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          We talk down to the maid like she’s a failed existence. We shout instructions to the less privileged as though he’s a fool. We look away from the homeless man as if he doesn’t exist. To some folks, these people are invisible.

Did you ever consider that these people have pride like you and me, they have feelings like you and me, and they have desires like you and me? In fact, we’re alike on so many levels because when you look beneath the surface, we all want many of the same simple things in life.

Yet some don’t see it that way. If they don’t look like us, they must be dangerous; if they are coloured differently, they must be lesser; if they don’t sound like us, they must be ignorant; and if they don’t agree with us, they must be evil.


Do power, money, and status make someone better? Do they give anyone the right to be arrogant, disrespectful, or rude? I think not. While accomplishments indicate that people are successful, they don’t give anyone the right to dehumanise others and treat them as second-class citizens or humans for that matter.

One of the reasons this occurs is due to divisions that we intentionally create or that are thrust upon us. Instead of emphasising commonalities that bring people together, we artificially separate ourselves into distinct groups that accentuate our differences.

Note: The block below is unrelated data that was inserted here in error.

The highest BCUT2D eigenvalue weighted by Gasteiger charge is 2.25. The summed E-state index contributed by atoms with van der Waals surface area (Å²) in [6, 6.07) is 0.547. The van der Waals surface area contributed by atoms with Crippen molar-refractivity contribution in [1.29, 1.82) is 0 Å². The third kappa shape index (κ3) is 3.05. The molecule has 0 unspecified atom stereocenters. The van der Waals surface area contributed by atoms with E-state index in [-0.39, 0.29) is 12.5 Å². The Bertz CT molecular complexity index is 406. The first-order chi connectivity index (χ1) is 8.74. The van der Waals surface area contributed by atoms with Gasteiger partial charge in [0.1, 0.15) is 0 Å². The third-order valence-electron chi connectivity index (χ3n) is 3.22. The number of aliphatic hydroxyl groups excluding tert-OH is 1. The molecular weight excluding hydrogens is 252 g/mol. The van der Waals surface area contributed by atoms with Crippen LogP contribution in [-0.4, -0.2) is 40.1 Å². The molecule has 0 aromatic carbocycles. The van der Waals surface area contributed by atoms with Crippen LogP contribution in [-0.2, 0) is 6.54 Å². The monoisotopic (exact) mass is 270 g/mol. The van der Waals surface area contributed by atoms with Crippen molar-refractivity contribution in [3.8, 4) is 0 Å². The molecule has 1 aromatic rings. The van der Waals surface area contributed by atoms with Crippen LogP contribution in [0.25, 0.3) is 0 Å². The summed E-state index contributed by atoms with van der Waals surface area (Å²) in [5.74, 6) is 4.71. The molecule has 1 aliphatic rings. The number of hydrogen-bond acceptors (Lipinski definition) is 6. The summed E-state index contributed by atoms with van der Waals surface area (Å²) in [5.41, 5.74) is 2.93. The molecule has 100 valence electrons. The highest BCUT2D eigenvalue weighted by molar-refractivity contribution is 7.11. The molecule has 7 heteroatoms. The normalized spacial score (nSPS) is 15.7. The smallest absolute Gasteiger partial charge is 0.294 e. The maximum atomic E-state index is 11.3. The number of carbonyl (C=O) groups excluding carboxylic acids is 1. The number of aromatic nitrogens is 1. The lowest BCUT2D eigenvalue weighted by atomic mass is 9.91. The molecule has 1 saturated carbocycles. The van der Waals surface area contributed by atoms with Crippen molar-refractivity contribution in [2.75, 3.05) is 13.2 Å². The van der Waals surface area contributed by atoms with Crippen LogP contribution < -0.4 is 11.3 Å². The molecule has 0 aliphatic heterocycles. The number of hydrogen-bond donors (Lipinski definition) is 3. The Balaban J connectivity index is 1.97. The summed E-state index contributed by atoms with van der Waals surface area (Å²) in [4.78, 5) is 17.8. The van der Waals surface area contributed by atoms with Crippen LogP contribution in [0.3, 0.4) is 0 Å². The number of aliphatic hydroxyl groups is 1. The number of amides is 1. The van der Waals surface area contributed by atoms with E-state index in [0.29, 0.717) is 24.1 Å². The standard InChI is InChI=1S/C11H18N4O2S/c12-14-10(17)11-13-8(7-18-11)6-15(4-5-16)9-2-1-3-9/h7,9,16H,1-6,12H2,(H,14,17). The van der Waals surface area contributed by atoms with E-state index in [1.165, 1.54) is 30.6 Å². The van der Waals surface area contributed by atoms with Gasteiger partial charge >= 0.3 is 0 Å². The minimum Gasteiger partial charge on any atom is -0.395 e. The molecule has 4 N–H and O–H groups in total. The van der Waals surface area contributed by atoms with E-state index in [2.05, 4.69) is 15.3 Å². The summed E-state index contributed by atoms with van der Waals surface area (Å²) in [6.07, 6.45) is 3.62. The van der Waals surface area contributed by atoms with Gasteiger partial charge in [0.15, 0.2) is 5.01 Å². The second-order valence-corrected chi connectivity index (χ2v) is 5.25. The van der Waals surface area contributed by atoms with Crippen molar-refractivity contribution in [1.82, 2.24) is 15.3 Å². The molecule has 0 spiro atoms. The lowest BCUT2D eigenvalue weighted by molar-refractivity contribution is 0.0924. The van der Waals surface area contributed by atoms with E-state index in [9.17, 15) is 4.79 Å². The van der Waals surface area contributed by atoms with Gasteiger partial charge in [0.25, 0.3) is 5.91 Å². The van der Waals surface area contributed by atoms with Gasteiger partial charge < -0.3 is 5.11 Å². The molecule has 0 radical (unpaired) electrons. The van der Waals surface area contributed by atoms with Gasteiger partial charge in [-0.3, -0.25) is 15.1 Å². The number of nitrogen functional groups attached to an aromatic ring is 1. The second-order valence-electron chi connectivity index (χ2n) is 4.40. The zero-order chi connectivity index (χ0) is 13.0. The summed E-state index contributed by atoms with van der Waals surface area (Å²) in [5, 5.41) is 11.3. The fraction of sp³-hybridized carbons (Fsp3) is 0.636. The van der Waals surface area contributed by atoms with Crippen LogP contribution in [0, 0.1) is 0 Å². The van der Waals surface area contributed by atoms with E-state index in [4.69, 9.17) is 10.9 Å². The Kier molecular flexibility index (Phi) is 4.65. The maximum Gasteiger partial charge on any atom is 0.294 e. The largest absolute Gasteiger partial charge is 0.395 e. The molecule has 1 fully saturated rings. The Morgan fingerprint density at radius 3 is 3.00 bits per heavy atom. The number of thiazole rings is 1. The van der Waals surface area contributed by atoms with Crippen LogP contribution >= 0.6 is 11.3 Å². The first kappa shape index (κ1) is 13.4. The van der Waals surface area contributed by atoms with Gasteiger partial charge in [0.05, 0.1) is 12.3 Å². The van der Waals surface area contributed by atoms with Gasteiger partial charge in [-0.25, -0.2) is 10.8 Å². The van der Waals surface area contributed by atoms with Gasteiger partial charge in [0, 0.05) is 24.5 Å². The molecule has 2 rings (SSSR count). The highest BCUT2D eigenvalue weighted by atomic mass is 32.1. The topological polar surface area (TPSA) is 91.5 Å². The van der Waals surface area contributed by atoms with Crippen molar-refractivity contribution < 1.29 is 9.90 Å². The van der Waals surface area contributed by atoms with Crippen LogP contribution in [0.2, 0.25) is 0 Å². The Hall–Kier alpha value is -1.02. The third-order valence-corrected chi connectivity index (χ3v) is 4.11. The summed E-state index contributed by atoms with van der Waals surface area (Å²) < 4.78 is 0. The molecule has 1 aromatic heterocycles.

If your success was earned through hard work and honesty, don’t apologise for it. There’s nothing wrong with living the good life (I don’t think). You’ve earned it. But if you think power, money, and status give you the right to be rude, disrespectful, or condescending, you’ve got it all wrong. No one should be treated like they’re invisible.

The truth is, while power, money, and status indicate that you’re successful, it’s not what you have but who you are that counts. As a millennial treating people with dignity and respect says more about you than trying to prove how important you are. Living with honour says more about you than achieving your wealth by selling your soul. Making a difference in people’s lives say more about you than enriching your own life.

As John Wooden, the legendary basketball coach, said, “Be more concerned with your character than your reputation, because your character is what you really are, while your reputation is merely what others think you are.” 

Be the person who sees the best in people, makes them feel good about themselves, and brightens their day. Bring the invisible people out into the light. You’ll be a positive force for good in their lives, and you’ll feel good about yourself, too.

Be the change you want to see by simply learning to appreciate one simple and often overused word; RESPECT.

Festus Oppong Kwabena Asante (FOKA)

The author Festus Oppong Kwabena Asante (FOKA)

Festus Oppong Kwabena Asante is an avid reader, kopite, journalist and sports writer. He is an art and poetry lover, whose favorite pastime is to watch his beloved REDS conquer all of England, Europe and the World.

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